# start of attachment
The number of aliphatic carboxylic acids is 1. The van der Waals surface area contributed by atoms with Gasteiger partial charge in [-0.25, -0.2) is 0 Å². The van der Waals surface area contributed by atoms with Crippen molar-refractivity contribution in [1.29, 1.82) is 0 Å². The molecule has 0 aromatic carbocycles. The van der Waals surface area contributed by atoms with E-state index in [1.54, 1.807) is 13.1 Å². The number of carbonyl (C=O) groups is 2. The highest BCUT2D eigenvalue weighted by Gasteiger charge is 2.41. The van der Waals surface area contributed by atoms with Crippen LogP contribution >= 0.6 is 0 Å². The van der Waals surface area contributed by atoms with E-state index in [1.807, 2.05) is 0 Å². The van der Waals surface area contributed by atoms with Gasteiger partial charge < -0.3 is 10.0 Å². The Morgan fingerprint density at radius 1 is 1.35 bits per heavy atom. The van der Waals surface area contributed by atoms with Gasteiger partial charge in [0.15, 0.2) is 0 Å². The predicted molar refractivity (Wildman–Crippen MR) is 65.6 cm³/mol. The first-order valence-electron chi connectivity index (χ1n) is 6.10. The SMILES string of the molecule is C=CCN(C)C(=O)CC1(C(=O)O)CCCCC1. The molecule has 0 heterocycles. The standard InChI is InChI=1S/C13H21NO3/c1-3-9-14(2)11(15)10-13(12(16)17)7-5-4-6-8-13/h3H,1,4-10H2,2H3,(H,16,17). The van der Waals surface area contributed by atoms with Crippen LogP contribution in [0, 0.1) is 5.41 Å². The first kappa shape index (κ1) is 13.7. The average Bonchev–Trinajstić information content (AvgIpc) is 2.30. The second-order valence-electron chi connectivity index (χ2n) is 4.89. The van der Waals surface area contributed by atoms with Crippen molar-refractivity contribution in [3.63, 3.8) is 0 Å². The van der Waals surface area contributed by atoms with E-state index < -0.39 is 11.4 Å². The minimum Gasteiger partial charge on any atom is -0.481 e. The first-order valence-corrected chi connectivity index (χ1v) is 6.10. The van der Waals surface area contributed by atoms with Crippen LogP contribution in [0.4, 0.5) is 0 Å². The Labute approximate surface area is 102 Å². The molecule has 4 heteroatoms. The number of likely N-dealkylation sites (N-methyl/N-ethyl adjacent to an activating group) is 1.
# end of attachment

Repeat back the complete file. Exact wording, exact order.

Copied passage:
The number of aliphatic carboxylic acids is 1. The van der Waals surface area contributed by atoms with Gasteiger partial charge in [-0.25, -0.2) is 0 Å². The van der Waals surface area contributed by atoms with Crippen molar-refractivity contribution in [1.29, 1.82) is 0 Å². The molecule has 0 aromatic carbocycles. The van der Waals surface area contributed by atoms with E-state index in [1.54, 1.807) is 13.1 Å². The number of carbonyl (C=O) groups is 2. The highest BCUT2D eigenvalue weighted by Gasteiger charge is 2.41. The van der Waals surface area contributed by atoms with Crippen LogP contribution >= 0.6 is 0 Å². The van der Waals surface area contributed by atoms with E-state index in [1.807, 2.05) is 0 Å². The van der Waals surface area contributed by atoms with Gasteiger partial charge < -0.3 is 10.0 Å². The Morgan fingerprint density at radius 1 is 1.35 bits per heavy atom. The van der Waals surface area contributed by atoms with Gasteiger partial charge in [0.15, 0.2) is 0 Å². The predicted molar refractivity (Wildman–Crippen MR) is 65.6 cm³/mol. The first-order valence-electron chi connectivity index (χ1n) is 6.10. The SMILES string of the molecule is C=CCN(C)C(=O)CC1(C(=O)O)CCCCC1. The molecule has 0 heterocycles. The standard InChI is InChI=1S/C13H21NO3/c1-3-9-14(2)11(15)10-13(12(16)17)7-5-4-6-8-13/h3H,1,4-10H2,2H3,(H,16,17). The van der Waals surface area contributed by atoms with Crippen LogP contribution in [0, 0.1) is 5.41 Å². The first kappa shape index (κ1) is 13.7. The average Bonchev–Trinajstić information content (AvgIpc) is 2.30. The second-order valence-electron chi connectivity index (χ2n) is 4.89. The van der Waals surface area contributed by atoms with Crippen molar-refractivity contribution in [3.63, 3.8) is 0 Å². The van der Waals surface area contributed by atoms with E-state index < -0.39 is 11.4 Å². The minimum Gasteiger partial charge on any atom is -0.481 e. The first-order valence-corrected chi connectivity index (χ1v) is 6.10. The van der Waals surface area contributed by atoms with Crippen LogP contribution in [0.4, 0.5) is 0 Å². The Labute approximate surface area is 102 Å². The molecule has 4 heteroatoms. The number of likely N-dealkylation sites (N-methyl/N-ethyl adjacent to an activating group) is 1.